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Precocity and Impatience

We usually think of precocity as a gift and associate it with genius: the musical prodigy who plays Carnegie Hall at age 12, for example, or the math whiz doing advanced calculus in grade school. For many people, however, precocity can be a curse when it leads to unrealistic expectations about how easily things ought to come, when it prevents them from doing the hard work involved in true mastery of any discipline. Most of us know the famous quote from Thomas Edison: “Success is 10 percent inspiration and 90% perspiration.” No matter how brilliant you are or how precocious your talent, hard work is always necessary to succeed at any meaningful endeavor.

Many highly intelligent people I’ve known who shone early on found their public school education utterly unchallenging and rarely interesting; they quickly developed an ability to determine the minimum work necessary in order to earn the ‘A’ and worked no harder. The first 12 years of their education were relatively effortless; for many of them, college came as a shock when they realized they actually had to work in order to succeed. One friend of mine graduated valedictorian of his high school class, went on to a fine university and received two ‘C’s during his first year there, before developing a different work ethic.

For some people, it might take even longer. I know a brilliant lawyer who grew up in a family of legal minds, where spirited debate at the dinner table was the norm. On her first day in law school, she awed her classmates when the professor engaged her in Socratic dialog about the legal issues in a particular case, and she rose to the occasion. For her, law school was relatively easy and left her a lot of free time, so much that she also joined a modern dance company. But at the end of her second year, when she interned for one of the most prestigious law firms in the country, they told her in the end-of-summer review that she “didn’t know how to think” and declined to give her an offer to come back once she graduated.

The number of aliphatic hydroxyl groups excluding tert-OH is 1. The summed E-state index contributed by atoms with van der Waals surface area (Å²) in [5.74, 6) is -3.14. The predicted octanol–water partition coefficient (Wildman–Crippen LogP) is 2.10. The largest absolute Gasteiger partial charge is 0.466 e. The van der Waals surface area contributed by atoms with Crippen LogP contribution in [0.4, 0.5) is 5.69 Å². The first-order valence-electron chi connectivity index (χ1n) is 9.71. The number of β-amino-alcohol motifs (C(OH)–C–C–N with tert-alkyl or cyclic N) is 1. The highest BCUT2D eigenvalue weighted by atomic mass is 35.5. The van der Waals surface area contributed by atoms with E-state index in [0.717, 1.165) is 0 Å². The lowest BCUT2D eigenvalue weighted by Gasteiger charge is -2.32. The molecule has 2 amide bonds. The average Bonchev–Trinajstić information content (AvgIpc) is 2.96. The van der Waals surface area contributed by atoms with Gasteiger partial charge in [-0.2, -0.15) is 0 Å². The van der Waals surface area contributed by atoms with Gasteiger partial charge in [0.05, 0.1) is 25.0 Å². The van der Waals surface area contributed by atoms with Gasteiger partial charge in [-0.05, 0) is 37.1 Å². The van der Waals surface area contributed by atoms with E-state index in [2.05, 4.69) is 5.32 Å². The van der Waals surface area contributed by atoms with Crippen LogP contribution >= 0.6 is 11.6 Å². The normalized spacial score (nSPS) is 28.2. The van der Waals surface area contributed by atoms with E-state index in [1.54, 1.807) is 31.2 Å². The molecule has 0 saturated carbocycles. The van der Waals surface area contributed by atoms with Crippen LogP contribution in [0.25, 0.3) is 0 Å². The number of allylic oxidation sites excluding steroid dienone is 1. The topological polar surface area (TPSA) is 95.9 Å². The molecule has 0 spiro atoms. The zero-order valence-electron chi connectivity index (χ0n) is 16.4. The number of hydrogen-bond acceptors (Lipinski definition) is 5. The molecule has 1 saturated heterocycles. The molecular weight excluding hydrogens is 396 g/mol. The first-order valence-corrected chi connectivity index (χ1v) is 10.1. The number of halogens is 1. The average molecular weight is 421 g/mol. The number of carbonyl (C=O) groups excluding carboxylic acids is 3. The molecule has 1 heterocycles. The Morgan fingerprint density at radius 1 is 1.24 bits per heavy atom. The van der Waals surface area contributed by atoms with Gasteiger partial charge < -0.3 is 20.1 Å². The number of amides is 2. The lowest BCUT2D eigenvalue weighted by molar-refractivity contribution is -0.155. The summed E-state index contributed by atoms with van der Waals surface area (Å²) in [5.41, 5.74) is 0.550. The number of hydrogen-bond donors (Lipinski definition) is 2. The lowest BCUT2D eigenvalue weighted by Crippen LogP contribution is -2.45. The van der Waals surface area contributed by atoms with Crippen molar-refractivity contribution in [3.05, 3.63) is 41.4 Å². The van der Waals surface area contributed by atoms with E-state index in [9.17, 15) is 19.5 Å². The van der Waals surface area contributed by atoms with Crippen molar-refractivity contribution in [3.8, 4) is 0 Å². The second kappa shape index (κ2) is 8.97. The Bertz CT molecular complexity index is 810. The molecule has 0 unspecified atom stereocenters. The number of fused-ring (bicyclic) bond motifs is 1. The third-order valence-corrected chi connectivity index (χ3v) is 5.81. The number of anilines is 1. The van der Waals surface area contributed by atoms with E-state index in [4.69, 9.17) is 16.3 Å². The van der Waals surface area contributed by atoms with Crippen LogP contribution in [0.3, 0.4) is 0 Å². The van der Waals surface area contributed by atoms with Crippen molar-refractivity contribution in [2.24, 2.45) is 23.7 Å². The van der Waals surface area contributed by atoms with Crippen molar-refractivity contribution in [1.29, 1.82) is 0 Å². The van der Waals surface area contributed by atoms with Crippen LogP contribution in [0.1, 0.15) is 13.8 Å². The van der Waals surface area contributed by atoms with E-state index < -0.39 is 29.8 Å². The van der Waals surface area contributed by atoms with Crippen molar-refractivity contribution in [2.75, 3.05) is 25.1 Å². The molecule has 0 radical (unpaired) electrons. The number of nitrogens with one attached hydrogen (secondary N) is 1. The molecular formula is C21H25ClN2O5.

What she eventually realized as a result of this narcissistic injury was that her intellectual gifts and ease with the legal world had made her lazy, that precocity had led to a kind of self-sabotage. She expected everything to come easily; when it didn’t, when she came up against an issue that actually challenged her, a feeling of impatience would rise up and she’d resort to facile conclusions without the needed subtlety of thought. It took her years of hard work to develop a tolerance for that frustration, to overcome her impatience and to value hard work more than quick and showy brilliance. The greatest help came from her ballet teacher, she told me, who taught her how to care about every last detail, including the position of the pinkie finger on her left hand.

Another friend of mine who skipped several grades never had to work very hard to succeed at anything he tried. School came easily, of course, but he also had a gift for singing and acting that landed him on the Broadway stage at the age of 15. On nearly every level, he’s had a highly successful life, though impatience is still a feature of his personality. He easily becomes frustrated when things don’t come quickly enough, to him or to other people, though he understands the problem and struggles with it. He told me that working with horses has taught him the most about patience. There is no way to rush a show horse through the training necessary to reach advanced levels. It is slow and methodical work; impatience will undermine you in the step-by-step, often tedious process.